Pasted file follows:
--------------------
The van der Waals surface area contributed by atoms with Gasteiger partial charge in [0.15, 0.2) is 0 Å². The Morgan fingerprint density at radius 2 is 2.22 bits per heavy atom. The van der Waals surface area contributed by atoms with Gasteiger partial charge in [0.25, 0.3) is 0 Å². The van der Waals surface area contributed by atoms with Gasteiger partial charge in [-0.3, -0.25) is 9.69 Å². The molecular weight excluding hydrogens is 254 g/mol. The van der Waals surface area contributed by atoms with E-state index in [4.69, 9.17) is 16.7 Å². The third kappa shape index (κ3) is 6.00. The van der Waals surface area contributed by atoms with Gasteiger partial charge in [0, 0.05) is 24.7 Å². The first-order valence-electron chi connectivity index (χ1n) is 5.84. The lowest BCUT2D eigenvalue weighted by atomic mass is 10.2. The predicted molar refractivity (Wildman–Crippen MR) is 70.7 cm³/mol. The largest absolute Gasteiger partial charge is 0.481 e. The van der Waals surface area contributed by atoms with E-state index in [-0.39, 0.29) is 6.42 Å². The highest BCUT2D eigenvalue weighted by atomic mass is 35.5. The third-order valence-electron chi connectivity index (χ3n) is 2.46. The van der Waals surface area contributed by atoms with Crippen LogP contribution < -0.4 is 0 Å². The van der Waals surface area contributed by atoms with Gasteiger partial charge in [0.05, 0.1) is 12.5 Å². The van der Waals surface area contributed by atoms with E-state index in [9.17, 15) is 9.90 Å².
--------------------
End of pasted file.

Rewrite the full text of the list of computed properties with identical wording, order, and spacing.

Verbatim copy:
The van der Waals surface area contributed by atoms with Gasteiger partial charge in [0.15, 0.2) is 0 Å². The Morgan fingerprint density at radius 2 is 2.22 bits per heavy atom. The van der Waals surface area contributed by atoms with Gasteiger partial charge in [0.25, 0.3) is 0 Å². The van der Waals surface area contributed by atoms with Gasteiger partial charge in [-0.3, -0.25) is 9.69 Å². The molecular weight excluding hydrogens is 254 g/mol. The van der Waals surface area contributed by atoms with E-state index in [4.69, 9.17) is 16.7 Å². The third kappa shape index (κ3) is 6.00. The van der Waals surface area contributed by atoms with Gasteiger partial charge in [0, 0.05) is 24.7 Å². The first-order valence-electron chi connectivity index (χ1n) is 5.84. The lowest BCUT2D eigenvalue weighted by atomic mass is 10.2. The predicted molar refractivity (Wildman–Crippen MR) is 70.7 cm³/mol. The largest absolute Gasteiger partial charge is 0.481 e. The van der Waals surface area contributed by atoms with E-state index in [-0.39, 0.29) is 6.42 Å². The highest BCUT2D eigenvalue weighted by atomic mass is 35.5. The third-order valence-electron chi connectivity index (χ3n) is 2.46. The van der Waals surface area contributed by atoms with Crippen LogP contribution < -0.4 is 0 Å². The van der Waals surface area contributed by atoms with Gasteiger partial charge in [0.05, 0.1) is 12.5 Å². The van der Waals surface area contributed by atoms with E-state index in [9.17, 15) is 9.90 Å².